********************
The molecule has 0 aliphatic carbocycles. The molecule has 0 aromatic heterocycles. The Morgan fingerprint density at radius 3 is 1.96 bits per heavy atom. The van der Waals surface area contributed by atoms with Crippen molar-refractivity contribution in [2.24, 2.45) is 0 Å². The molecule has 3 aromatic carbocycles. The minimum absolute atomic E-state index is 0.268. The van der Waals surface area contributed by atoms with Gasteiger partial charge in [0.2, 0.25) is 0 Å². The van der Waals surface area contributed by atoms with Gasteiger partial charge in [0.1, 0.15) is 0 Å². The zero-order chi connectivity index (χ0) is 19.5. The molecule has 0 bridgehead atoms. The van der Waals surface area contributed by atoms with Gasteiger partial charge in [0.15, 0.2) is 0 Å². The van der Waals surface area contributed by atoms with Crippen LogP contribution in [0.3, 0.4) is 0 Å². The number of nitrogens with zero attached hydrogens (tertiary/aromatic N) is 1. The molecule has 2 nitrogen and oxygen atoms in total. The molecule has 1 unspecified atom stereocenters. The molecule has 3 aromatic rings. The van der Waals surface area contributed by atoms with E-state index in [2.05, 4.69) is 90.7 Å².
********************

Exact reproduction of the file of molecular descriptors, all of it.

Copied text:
The molecule has 0 aliphatic carbocycles. The molecule has 0 aromatic heterocycles. The Morgan fingerprint density at radius 3 is 1.96 bits per heavy atom. The van der Waals surface area contributed by atoms with Crippen molar-refractivity contribution in [2.24, 2.45) is 0 Å². The molecule has 3 aromatic carbocycles. The minimum absolute atomic E-state index is 0.268. The van der Waals surface area contributed by atoms with Gasteiger partial charge in [0.2, 0.25) is 0 Å². The van der Waals surface area contributed by atoms with Gasteiger partial charge in [0.1, 0.15) is 0 Å². The zero-order chi connectivity index (χ0) is 19.5. The molecule has 0 bridgehead atoms. The van der Waals surface area contributed by atoms with Gasteiger partial charge in [0.15, 0.2) is 0 Å². The van der Waals surface area contributed by atoms with Crippen LogP contribution in [0.3, 0.4) is 0 Å². The number of nitrogens with zero attached hydrogens (tertiary/aromatic N) is 1. The molecule has 2 nitrogen and oxygen atoms in total. The molecule has 1 unspecified atom stereocenters. The molecule has 3 aromatic rings. The van der Waals surface area contributed by atoms with E-state index in [2.05, 4.69) is 90.7 Å².